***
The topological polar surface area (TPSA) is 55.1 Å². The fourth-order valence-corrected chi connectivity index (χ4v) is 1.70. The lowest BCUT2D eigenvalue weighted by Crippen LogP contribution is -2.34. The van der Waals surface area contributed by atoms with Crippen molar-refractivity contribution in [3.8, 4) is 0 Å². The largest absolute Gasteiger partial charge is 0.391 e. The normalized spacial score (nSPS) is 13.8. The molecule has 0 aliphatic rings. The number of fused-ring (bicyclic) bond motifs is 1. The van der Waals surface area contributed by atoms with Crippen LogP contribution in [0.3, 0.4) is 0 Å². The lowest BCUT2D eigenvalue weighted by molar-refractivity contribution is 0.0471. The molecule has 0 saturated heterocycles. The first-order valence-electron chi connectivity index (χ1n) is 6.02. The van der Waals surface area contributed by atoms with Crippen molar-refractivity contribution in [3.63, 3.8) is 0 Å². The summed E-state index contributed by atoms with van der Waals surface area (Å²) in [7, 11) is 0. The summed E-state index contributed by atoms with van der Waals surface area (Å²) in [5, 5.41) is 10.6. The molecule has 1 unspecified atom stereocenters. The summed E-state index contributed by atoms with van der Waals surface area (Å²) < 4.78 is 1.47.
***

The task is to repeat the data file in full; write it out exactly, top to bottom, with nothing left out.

The topological polar surface area (TPSA) is 55.1 Å². The fourth-order valence-corrected chi connectivity index (χ4v) is 1.70. The lowest BCUT2D eigenvalue weighted by Crippen LogP contribution is -2.34. The van der Waals surface area contributed by atoms with Crippen molar-refractivity contribution in [3.8, 4) is 0 Å². The largest absolute Gasteiger partial charge is 0.391 e. The normalized spacial score (nSPS) is 13.8. The molecule has 0 aliphatic rings. The number of fused-ring (bicyclic) bond motifs is 1. The van der Waals surface area contributed by atoms with Crippen LogP contribution in [0.3, 0.4) is 0 Å². The lowest BCUT2D eigenvalue weighted by molar-refractivity contribution is 0.0471. The molecule has 0 saturated heterocycles. The first-order valence-electron chi connectivity index (χ1n) is 6.02. The van der Waals surface area contributed by atoms with Crippen molar-refractivity contribution in [3.63, 3.8) is 0 Å². The summed E-state index contributed by atoms with van der Waals surface area (Å²) in [7, 11) is 0. The summed E-state index contributed by atoms with van der Waals surface area (Å²) in [5, 5.41) is 10.6. The molecule has 1 unspecified atom stereocenters. The summed E-state index contributed by atoms with van der Waals surface area (Å²) < 4.78 is 1.47.